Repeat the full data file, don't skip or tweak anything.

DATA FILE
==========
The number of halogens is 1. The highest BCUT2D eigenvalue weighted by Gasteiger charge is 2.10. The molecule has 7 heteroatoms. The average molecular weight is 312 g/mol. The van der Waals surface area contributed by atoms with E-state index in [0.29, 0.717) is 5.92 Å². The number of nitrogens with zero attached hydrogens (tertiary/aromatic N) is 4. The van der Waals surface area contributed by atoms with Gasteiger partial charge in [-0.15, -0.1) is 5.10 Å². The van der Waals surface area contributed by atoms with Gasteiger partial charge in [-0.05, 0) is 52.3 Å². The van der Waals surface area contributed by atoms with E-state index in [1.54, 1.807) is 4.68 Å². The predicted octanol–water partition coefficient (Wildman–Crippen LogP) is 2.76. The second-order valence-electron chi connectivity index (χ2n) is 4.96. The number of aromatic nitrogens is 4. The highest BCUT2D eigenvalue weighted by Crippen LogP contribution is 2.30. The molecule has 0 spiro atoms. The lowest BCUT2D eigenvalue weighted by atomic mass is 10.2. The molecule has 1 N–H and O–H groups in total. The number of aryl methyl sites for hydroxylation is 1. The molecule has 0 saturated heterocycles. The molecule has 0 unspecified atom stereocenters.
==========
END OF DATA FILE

The number of halogens is 1. The highest BCUT2D eigenvalue weighted by Gasteiger charge is 2.10. The molecule has 7 heteroatoms. The average molecular weight is 312 g/mol. The van der Waals surface area contributed by atoms with E-state index in [0.29, 0.717) is 5.92 Å². The number of nitrogens with zero attached hydrogens (tertiary/aromatic N) is 4. The van der Waals surface area contributed by atoms with Gasteiger partial charge in [-0.15, -0.1) is 5.10 Å². The van der Waals surface area contributed by atoms with Gasteiger partial charge in [-0.05, 0) is 52.3 Å². The van der Waals surface area contributed by atoms with E-state index in [1.54, 1.807) is 4.68 Å². The predicted octanol–water partition coefficient (Wildman–Crippen LogP) is 2.76. The second-order valence-electron chi connectivity index (χ2n) is 4.96. The number of aromatic nitrogens is 4. The highest BCUT2D eigenvalue weighted by Crippen LogP contribution is 2.30. The molecule has 0 spiro atoms. The lowest BCUT2D eigenvalue weighted by atomic mass is 10.2. The molecule has 1 N–H and O–H groups in total. The number of aryl methyl sites for hydroxylation is 1. The molecule has 0 saturated heterocycles. The molecule has 0 unspecified atom stereocenters.